DUBAI (Reuters) - Bahrain interrogated its top opposition leader on Wednesday after expelling a senior U.S. diplomat for meeting him, a remarkable slap at Washington from an ally that hosts the U.S. Navy’s Middle East fleet.
U.S. Assistant Secretary of State for Democracy, Human Rights and Labor Tom Malinowski left Bahrain late on Tuesday, the U.S. Embassy said, after the foreign ministry ordered him out because he had “intervened flagrantly” in the country’s internal affairs by “holding meetings with one party”.
Bahrain’s opposition al-Wefaq group said late on Wednesday that its leader Sheikh Ali Salman had been summoned to meet the public prosecutor on Thursday.
In Washington, the State Department said the United States had lodged a formal complaint with Bahrain’s embassy over the matter. State Department spokeswoman Jen Psaki told a briefing that the United States was still weighing its response to Bahrain’s actions but offered no details.
The dispute exposes the sensitivity of Washington’s relationship with one of its main regional allies. Bahrain hosts the headquarters of the U.S. Fifth Fleet responsible for all U.S. sea power in the region, but has bristled at American criticism over its human rights record since suppressing a popular uprising in 2011.
Psaki reiterated that the United States believes Bahrain’s actions were “inappropriate and contravening international diplomatic norms and conventions,” but added that “we also have an important relationship with the government of Bahrain.”
The Gulf island kingdom is ruled by a Sunni Muslim royal family, but the majority of its population are Shi‘ites, whose political leaders have demanded democratic reforms.
The authorities, backed by troops sent from Saudi Arabia, put down demonstrations during the “Arab Spring” revolts that swept the region three years ago, and low level violence is still common.
Malinowski attended a Ramadan evening meeting of opposition group al-Wefaq on Sunday and met with its leader Ali Salman and an aide again at the U.S. embassy on Monday.
Salman was summoned by the Interior Ministry and interrogated at the Criminal Investigations Department on Wednesday morning. He told Reuters he was questioned for about half an hour. His lawyers were not allowed to be present but were permitted to observe from another room.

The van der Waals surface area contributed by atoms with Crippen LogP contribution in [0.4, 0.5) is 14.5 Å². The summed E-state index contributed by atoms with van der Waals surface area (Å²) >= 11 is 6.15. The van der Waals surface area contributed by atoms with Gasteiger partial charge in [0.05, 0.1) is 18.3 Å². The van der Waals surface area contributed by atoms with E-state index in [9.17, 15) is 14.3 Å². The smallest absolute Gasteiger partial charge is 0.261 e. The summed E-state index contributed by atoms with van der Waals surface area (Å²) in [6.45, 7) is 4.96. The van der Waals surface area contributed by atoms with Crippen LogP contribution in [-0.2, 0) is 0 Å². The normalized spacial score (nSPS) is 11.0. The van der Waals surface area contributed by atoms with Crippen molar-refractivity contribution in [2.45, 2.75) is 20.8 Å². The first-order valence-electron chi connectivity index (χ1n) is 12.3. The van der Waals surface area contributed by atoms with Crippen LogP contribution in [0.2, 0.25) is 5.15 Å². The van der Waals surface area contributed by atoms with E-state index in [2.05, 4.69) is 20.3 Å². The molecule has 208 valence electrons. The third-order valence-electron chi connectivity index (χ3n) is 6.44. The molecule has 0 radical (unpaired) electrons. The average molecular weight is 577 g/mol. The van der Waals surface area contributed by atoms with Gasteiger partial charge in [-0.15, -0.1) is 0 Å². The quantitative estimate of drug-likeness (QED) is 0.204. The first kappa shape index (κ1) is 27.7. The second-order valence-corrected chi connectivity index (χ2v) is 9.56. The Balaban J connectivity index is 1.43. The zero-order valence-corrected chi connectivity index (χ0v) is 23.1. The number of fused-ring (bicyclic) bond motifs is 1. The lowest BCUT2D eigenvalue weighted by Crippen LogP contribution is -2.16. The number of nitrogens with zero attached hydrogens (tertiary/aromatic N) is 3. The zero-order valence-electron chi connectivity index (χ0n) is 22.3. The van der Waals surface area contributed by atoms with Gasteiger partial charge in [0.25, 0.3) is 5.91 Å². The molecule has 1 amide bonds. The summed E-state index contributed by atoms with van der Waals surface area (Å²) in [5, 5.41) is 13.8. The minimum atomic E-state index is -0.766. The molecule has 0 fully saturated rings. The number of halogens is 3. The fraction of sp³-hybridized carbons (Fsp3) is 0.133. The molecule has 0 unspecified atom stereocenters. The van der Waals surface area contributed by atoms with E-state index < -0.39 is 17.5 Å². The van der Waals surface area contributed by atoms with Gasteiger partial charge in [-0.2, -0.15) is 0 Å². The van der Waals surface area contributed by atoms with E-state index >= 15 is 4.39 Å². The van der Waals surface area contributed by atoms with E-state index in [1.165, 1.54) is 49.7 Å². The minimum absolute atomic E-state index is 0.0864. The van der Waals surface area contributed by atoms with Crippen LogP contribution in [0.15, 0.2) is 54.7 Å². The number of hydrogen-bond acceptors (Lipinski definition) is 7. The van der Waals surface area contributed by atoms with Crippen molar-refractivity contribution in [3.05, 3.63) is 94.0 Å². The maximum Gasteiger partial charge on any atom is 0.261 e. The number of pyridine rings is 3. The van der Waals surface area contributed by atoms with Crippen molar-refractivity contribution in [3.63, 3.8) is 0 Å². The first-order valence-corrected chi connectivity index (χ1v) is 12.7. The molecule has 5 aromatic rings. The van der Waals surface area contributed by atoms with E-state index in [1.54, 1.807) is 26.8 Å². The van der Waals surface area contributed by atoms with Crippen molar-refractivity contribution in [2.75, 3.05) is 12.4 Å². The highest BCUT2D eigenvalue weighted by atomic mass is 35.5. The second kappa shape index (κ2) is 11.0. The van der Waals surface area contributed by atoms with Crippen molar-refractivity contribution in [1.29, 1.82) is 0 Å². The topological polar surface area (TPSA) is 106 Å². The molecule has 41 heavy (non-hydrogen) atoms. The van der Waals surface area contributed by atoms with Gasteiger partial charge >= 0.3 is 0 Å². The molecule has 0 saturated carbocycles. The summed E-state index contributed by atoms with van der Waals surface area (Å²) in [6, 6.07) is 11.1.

“The subject of the interrogation was ... about the content of the (embassy) meeting and what was discussed at it,” he told Reuters from Manama. “The answer was that it was a normal meeting and that they (Americans) heard our point of view of the political and human rights situation in Bahrain, based on the request of the U.S. Assistant Secretary.”
He said he was asked whether Wefaq had made specific requests of the Americans and replied that they had not. Wefaq said Salman had been summoned to meet the public prosecutor on Thursday to discuss his meeting with Malinowski.
Malinowski’s expulsion was “a message that shows that there is no real intention for dialogue in Bahrain. There is no real intention for reform in Bahrain,” Salman added.
The Interior Ministry said Salman and the aide had been summoned for interrogation because they violated a law about “the rules of communication between political societies with foreign political organizations or parties”. It appears to have been the first time that the law, a new measure barring diplomatic meetings with politicians, had been applied.
The State Department’s Psaki has said Malinowski’s visit had been coordinated with the authorities in advance, and the Bahrain government was “well aware” visiting U.S. officials typically meet different political groups. She said Bahrain had asked to have an official present at all Malinowski’s meetings, which she described as a violation of traditional protocol.
The tough response to Wefaq’s meeting with the Americans suggests some jostling within the ruling Al Khalifa family pitting hardliners against reformers, said Simon Henderson, director of the Gulf and Energy Policy Program at the Washington Institute for Near East Policy.
“Inside the royal family, Crown Prince Salman and Foreign Minister Sheikh Khalid bin Ahmed al-Khalifa are perceived as supporting reform, though Salman is countered by influential relatives in the military and security services who have pressed the king not to make any concessions to Shi‘ites,” he wrote in an online commentary.
The Bahrain government says it is committed to finding a political settlement with opposition groups.
Justin Gengler, a Bahrain expert at Qatar University, said Bahraini authorities may have also been pushed to take a harder line by the worsening warfare between Sunnis and Shi‘ites unfolding now in Iraq and Syria, which they fear could spread.
“Given the state of Iraq and Syria right now, Bahrain could hardly have felt that the outside involvement of the U.S. in what is another instance of sectarian political conflict was likely to have helped matters,” said Gengler.
An opposition source who was present at the Ramadan meeting attended by Malinowski said the mood there was “jubilant” and the talks “candid”. He also said the opposition saw the government’s heavy-handed response as a boon.
“It seems the hardliners have mishandled the case, given the reaction of the State Department. I think the opposition has won in this episode via rekindling international attention on events in Bahrain. This was a gift sent by God for the opposition.”
Additional reporting by Farishta Saeed in Manama and Will Dunham in Washington; Writing by Yara Bayoumy; Editing by Peter Graff, Will Waterman and Cynthia Osterman